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Jennifer C. Elison

Member Since 2006

ratings
202
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HELPFUL VOTES
5

  • The Man Who Mistook His Wife for a Hat: and Other Clinical Tales

    • UNABRIDGED (9 hrs and 36 mins)
    • By Oliver Sacks
    • Narrated By Jonathan Davis, Oliver Sacks
    • Whispersync for Voice-ready
    Overall
    (955)
    Performance
    (787)
    Story
    (791)

    Oliver Sacks' The Man Who Mistook His Wife for a Hat tells the stories of individuals afflicted with fantastic perceptual and intellectual aberrations: patients who have lost their memories and with them the greater part of their pasts; who are no longer able to recognize people and common objects; who are stricken with violent tics and grimaces or who shout involuntary obscenities; whose limbs have become alien; who have been dismissed as retarded yet are gifted with uncanny artistic or mathematical talents.

    Darwin8u says: "A Clinician's eYe, but a Poet's HEART"
    "The Mind is a Scary Place"
    Overall
    Performance
    Story
    Would you recommend this book to a friend? Why or why not?

    I would recommend this to friends who enjoy exploring the workings of the mind.


    Would you be willing to try another book from Oliver Sacks? Why or why not?

    I would be willing to read another Oliver Sacks' book because his case studies are sometimes fascinating and it is clear that he has the personal experience to back up his work.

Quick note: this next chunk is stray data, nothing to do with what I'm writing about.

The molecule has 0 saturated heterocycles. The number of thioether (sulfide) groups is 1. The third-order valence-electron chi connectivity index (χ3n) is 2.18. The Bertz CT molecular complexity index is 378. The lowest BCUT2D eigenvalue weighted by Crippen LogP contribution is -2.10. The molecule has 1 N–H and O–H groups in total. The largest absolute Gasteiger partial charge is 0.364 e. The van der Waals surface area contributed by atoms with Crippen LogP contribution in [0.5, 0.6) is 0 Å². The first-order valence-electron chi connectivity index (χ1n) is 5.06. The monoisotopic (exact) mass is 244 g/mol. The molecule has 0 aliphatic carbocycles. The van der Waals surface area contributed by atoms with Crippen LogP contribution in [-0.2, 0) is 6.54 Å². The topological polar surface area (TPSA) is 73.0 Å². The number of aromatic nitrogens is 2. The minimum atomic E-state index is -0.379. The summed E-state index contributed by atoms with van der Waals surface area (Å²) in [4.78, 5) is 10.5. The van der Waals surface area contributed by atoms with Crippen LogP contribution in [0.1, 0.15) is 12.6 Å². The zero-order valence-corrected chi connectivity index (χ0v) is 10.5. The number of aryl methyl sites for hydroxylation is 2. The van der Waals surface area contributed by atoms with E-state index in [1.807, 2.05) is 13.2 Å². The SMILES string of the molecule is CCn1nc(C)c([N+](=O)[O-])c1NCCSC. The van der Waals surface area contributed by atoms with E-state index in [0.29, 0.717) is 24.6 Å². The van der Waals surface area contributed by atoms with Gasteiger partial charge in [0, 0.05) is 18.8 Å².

What does Jonathan Davis and Oliver Sacks (Introduction) bring to the story that you wouldn’t experience if you just read the book?

    The book is expertly read. Where I would have stumbled over terminology, it was nice to have a narrator deliver the words smoothly.


    Did The Man Who Mistook His Wife for a Hat: and Other Clinical Tales inspire you to do anything?

    I can't say that I was inspired, more than anything I felt a little fearful of what could potentially happen to my own mind.


    Any additional comments?

    The mind is an amazing and scary place! I think a layperson can definitely follow along, though it is occasionally bogged down with technical language that is obviously meant for the experts. Most of these case studies are the minute exception to the norm, but many of them are incredible. The most tragic common denominator for me is the fact that there are so many brain disorders that completely rob a person of purpose and happiness. The good part, I guess, is that some of them don't know it.

    5 of 5 people found this review helpful

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